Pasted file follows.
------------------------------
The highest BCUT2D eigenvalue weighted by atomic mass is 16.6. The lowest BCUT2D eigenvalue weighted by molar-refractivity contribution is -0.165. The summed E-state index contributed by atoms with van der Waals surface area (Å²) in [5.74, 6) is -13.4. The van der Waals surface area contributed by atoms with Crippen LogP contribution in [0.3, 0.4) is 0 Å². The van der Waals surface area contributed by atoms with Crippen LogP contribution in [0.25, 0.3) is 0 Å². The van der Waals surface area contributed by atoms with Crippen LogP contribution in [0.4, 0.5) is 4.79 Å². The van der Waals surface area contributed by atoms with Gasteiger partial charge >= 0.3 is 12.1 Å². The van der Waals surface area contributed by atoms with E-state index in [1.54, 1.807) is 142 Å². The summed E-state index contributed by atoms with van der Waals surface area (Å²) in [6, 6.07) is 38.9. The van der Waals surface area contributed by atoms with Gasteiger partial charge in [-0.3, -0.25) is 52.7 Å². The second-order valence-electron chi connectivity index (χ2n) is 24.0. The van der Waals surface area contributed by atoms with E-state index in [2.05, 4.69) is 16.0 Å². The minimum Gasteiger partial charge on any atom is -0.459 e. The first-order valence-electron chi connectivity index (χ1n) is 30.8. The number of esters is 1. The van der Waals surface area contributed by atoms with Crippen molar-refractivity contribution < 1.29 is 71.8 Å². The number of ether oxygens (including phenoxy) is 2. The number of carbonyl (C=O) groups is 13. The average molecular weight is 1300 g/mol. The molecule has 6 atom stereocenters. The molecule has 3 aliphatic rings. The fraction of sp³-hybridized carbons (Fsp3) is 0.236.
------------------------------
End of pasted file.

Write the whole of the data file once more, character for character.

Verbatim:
The highest BCUT2D eigenvalue weighted by atomic mass is 16.6. The lowest BCUT2D eigenvalue weighted by molar-refractivity contribution is -0.165. The summed E-state index contributed by atoms with van der Waals surface area (Å²) in [5.74, 6) is -13.4. The van der Waals surface area contributed by atoms with Crippen LogP contribution in [0.3, 0.4) is 0 Å². The van der Waals surface area contributed by atoms with Crippen LogP contribution in [0.25, 0.3) is 0 Å². The van der Waals surface area contributed by atoms with Crippen LogP contribution in [0.4, 0.5) is 4.79 Å². The van der Waals surface area contributed by atoms with Gasteiger partial charge >= 0.3 is 12.1 Å². The van der Waals surface area contributed by atoms with E-state index in [1.54, 1.807) is 142 Å². The summed E-state index contributed by atoms with van der Waals surface area (Å²) in [6, 6.07) is 38.9. The van der Waals surface area contributed by atoms with Gasteiger partial charge in [-0.3, -0.25) is 52.7 Å². The second-order valence-electron chi connectivity index (χ2n) is 24.0. The van der Waals surface area contributed by atoms with E-state index in [2.05, 4.69) is 16.0 Å². The minimum Gasteiger partial charge on any atom is -0.459 e. The first-order valence-electron chi connectivity index (χ1n) is 30.8. The number of esters is 1. The van der Waals surface area contributed by atoms with Crippen molar-refractivity contribution < 1.29 is 71.8 Å². The number of ether oxygens (including phenoxy) is 2. The number of carbonyl (C=O) groups is 13. The average molecular weight is 1300 g/mol. The molecule has 6 atom stereocenters. The molecule has 3 aliphatic rings. The fraction of sp³-hybridized carbons (Fsp3) is 0.236.